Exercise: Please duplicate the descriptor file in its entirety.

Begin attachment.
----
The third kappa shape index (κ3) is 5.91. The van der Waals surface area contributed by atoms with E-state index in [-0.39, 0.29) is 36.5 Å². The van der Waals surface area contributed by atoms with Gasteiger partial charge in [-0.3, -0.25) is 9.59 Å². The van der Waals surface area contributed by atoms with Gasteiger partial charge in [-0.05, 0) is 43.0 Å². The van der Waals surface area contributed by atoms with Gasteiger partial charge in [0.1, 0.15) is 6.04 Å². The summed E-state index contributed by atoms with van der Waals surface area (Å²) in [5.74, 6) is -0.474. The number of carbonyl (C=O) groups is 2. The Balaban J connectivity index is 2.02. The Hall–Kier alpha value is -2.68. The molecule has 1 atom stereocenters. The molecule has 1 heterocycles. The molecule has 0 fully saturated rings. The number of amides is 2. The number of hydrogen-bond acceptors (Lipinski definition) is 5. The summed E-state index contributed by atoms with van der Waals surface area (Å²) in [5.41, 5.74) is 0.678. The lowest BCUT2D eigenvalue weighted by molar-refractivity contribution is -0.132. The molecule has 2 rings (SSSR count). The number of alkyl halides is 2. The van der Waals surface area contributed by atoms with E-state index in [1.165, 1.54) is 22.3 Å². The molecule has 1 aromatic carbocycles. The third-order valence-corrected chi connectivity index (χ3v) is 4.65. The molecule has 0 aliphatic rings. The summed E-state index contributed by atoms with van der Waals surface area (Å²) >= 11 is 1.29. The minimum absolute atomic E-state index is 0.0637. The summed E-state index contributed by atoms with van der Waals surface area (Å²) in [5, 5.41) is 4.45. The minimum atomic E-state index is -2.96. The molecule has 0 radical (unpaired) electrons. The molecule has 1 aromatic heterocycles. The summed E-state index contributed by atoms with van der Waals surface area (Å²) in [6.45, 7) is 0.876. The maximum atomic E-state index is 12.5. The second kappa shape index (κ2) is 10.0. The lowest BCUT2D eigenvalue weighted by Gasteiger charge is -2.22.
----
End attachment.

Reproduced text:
The third kappa shape index (κ3) is 5.91. The van der Waals surface area contributed by atoms with E-state index in [-0.39, 0.29) is 36.5 Å². The van der Waals surface area contributed by atoms with Gasteiger partial charge in [-0.3, -0.25) is 9.59 Å². The van der Waals surface area contributed by atoms with Gasteiger partial charge in [-0.05, 0) is 43.0 Å². The van der Waals surface area contributed by atoms with Gasteiger partial charge in [0.1, 0.15) is 6.04 Å². The summed E-state index contributed by atoms with van der Waals surface area (Å²) in [5.74, 6) is -0.474. The number of carbonyl (C=O) groups is 2. The Balaban J connectivity index is 2.02. The Hall–Kier alpha value is -2.68. The molecule has 1 atom stereocenters. The molecule has 1 heterocycles. The molecule has 0 fully saturated rings. The number of amides is 2. The number of hydrogen-bond acceptors (Lipinski definition) is 5. The summed E-state index contributed by atoms with van der Waals surface area (Å²) in [5.41, 5.74) is 0.678. The lowest BCUT2D eigenvalue weighted by molar-refractivity contribution is -0.132. The molecule has 2 rings (SSSR count). The number of alkyl halides is 2. The van der Waals surface area contributed by atoms with E-state index in [1.165, 1.54) is 22.3 Å². The molecule has 1 aromatic carbocycles. The third-order valence-corrected chi connectivity index (χ3v) is 4.65. The molecule has 0 aliphatic rings. The summed E-state index contributed by atoms with van der Waals surface area (Å²) >= 11 is 1.29. The minimum absolute atomic E-state index is 0.0637. The summed E-state index contributed by atoms with van der Waals surface area (Å²) in [5, 5.41) is 4.45. The minimum atomic E-state index is -2.96. The molecule has 0 radical (unpaired) electrons. The molecule has 1 aromatic heterocycles. The summed E-state index contributed by atoms with van der Waals surface area (Å²) in [6.45, 7) is 0.876. The maximum atomic E-state index is 12.5. The second kappa shape index (κ2) is 10.0. The lowest BCUT2D eigenvalue weighted by Gasteiger charge is -2.22.